This blog is where we announce new videos & talk about the power of explanation & the change it can create. 

Study: Americans Overwhelmingly Demand Simple Communications

Siegel+Gale recently completed a year long study of 1,214 American
homeowners and investors that shows huge demand for simple, plain
English communications
.  A few interesting quotes:

Fully 84% of all consumers say they are more likely to trust a company
that uses jargon-free, plain English in communications. And 79% say
they think it is “very important??? that President Obama “mandate that
clarity, transparency, and plain English be a requirement of every new
law, regulation and policy.???

Three-quarters of survey respondents (75%) say that complexity and lack
of understanding have played a significant role in the current
financial crisis. Moreover, 63% of those surveyed feel that “banks,
mortgage lenders and Wall Street intentionally make things complicated
to hide risks or to keep people in the dark.???

The survey asked how much of an impact jargon-free, plain-English
explanations and disclosures would make on consumer interest in a
number of categories. Consumers reported:

a 79% increased interest in investing in a financial product,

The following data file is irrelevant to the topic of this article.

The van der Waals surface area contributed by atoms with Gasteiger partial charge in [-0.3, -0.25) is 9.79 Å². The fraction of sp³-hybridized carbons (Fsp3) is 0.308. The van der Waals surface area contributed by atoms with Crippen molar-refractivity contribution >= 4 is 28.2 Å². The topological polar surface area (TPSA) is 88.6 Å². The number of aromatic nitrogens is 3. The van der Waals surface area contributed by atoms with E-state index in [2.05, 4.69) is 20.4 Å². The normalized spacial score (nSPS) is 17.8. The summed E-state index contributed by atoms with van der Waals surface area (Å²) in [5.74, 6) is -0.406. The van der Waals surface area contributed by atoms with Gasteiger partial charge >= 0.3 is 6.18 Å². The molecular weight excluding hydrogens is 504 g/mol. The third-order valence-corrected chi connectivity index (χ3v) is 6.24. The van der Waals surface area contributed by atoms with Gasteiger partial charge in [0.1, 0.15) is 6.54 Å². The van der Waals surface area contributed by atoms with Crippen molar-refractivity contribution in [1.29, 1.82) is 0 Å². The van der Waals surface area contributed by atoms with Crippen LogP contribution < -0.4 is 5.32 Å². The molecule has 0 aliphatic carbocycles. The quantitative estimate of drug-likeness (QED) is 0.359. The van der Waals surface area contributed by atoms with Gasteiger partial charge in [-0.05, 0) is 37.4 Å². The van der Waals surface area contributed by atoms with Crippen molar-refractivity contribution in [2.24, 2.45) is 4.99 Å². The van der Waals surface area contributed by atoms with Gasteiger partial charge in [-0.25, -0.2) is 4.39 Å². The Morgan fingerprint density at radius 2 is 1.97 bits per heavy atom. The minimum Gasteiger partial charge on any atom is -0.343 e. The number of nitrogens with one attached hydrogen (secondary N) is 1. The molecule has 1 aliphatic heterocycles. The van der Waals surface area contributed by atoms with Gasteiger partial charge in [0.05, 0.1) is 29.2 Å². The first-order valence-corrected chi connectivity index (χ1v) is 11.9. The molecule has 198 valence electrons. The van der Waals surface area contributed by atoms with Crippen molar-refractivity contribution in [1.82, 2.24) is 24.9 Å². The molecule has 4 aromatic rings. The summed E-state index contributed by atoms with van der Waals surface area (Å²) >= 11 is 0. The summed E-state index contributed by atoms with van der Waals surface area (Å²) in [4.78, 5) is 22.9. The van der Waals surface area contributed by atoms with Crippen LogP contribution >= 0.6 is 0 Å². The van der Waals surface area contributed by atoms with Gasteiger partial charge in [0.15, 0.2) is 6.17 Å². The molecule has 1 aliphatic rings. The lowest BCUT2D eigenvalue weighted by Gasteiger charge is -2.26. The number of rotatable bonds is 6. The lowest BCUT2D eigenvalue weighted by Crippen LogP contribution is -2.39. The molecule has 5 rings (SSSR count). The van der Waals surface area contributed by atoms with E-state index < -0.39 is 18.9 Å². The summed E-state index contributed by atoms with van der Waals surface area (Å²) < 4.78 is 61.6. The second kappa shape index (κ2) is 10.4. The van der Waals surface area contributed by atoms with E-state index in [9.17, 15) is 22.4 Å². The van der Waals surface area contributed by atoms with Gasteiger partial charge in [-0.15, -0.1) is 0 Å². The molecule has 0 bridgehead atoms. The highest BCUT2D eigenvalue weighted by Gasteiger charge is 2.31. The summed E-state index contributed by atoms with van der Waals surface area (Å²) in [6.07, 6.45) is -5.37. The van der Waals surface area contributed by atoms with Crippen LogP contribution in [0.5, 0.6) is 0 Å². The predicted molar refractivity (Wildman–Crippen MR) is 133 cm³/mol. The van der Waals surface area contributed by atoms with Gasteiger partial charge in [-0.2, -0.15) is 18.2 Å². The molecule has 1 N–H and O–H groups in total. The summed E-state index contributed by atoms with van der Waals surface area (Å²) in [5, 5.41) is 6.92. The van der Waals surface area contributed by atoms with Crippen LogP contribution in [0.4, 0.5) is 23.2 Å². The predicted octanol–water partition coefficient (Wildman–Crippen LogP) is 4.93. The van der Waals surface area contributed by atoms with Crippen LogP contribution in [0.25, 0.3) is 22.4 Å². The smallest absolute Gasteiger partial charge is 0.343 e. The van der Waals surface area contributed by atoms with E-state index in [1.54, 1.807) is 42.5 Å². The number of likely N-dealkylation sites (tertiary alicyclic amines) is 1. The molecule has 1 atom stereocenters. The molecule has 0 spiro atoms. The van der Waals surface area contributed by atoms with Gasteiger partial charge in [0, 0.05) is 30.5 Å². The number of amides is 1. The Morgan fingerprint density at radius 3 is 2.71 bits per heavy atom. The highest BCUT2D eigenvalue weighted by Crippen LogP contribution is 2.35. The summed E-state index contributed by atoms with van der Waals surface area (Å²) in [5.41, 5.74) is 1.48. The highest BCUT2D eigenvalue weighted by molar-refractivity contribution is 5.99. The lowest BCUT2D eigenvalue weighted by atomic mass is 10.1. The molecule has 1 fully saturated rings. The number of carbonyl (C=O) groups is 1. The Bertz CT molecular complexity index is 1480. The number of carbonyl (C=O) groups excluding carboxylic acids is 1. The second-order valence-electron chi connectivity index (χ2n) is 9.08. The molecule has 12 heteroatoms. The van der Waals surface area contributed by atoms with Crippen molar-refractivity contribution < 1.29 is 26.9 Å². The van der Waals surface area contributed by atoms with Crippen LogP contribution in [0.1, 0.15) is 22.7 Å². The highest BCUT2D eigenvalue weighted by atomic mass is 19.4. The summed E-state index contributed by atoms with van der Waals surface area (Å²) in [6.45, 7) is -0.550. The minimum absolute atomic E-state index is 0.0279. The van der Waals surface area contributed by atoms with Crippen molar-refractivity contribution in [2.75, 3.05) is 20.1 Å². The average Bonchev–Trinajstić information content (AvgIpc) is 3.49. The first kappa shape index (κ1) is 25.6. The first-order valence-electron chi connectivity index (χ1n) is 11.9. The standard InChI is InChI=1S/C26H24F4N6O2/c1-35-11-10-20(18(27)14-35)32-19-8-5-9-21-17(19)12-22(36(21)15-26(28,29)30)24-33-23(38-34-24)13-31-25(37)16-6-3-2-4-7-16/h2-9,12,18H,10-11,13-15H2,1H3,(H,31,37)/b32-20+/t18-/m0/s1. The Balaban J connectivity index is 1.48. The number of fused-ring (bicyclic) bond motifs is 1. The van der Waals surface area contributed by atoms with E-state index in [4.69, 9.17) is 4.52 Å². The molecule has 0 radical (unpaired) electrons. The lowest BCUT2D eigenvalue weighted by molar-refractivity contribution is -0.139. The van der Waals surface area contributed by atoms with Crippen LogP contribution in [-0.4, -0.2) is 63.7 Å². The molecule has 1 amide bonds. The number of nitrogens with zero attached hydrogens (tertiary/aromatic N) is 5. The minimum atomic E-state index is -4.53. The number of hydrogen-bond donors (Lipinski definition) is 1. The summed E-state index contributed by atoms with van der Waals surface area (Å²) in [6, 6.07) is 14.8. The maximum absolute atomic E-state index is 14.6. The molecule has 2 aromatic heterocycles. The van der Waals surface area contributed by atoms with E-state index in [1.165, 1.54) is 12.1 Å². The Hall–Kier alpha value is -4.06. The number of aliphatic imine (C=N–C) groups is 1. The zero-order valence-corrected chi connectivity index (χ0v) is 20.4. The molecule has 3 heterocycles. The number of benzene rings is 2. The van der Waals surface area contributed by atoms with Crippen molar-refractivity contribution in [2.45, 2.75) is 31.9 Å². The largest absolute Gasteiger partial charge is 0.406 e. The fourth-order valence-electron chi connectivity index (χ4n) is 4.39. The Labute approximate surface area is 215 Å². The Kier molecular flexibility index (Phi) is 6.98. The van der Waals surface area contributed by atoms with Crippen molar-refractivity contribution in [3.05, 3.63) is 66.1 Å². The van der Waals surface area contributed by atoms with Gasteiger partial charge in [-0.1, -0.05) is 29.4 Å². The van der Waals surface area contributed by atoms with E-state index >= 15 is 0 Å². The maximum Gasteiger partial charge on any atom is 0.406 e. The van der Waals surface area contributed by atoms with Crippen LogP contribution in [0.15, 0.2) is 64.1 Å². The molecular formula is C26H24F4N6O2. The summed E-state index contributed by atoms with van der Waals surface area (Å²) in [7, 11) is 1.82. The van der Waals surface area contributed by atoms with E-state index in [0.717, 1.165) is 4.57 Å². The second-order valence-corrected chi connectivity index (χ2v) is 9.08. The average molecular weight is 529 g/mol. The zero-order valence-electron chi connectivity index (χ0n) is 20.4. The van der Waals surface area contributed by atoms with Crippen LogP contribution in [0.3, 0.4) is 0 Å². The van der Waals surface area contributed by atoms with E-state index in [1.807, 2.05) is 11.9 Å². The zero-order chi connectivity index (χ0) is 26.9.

a 73% increased interest in selecting a broker or a financial advisor,
a 67% increased interest in purchasing a life insurance policy,
a 63% increased interest in taking out a loan, and
a 63% increased interest in applying for a credit card.

I doubt this comes as a big surprise.  I think we as a population have become desensitized to government, legal and financial jargon to a point where we assume it's the only option.  We muddle through it, hire people to translate it and hope for the best. It's a sad state of affairs and one that can change. We have to demand it.  We have to show that it's wasteful and counter-productive. 

The hardest part is admitting that we don't know or that we're confused.  When we're sitting in that office, we want to show that we're smart and on the ball.  When the jargon starts flying, it's too easy to nod and say "ok."  I do it too.  If we're serious about changing this kind of communication, we have to be ready to say "I don't get it" and "I need you to help me understand using simple language." It's nothing to be embarrassed about - as customer, we have the right to demand clarity.  In the end, it's the businesses and organizations that can provide this clarity that will have a better chance of finding success in the future.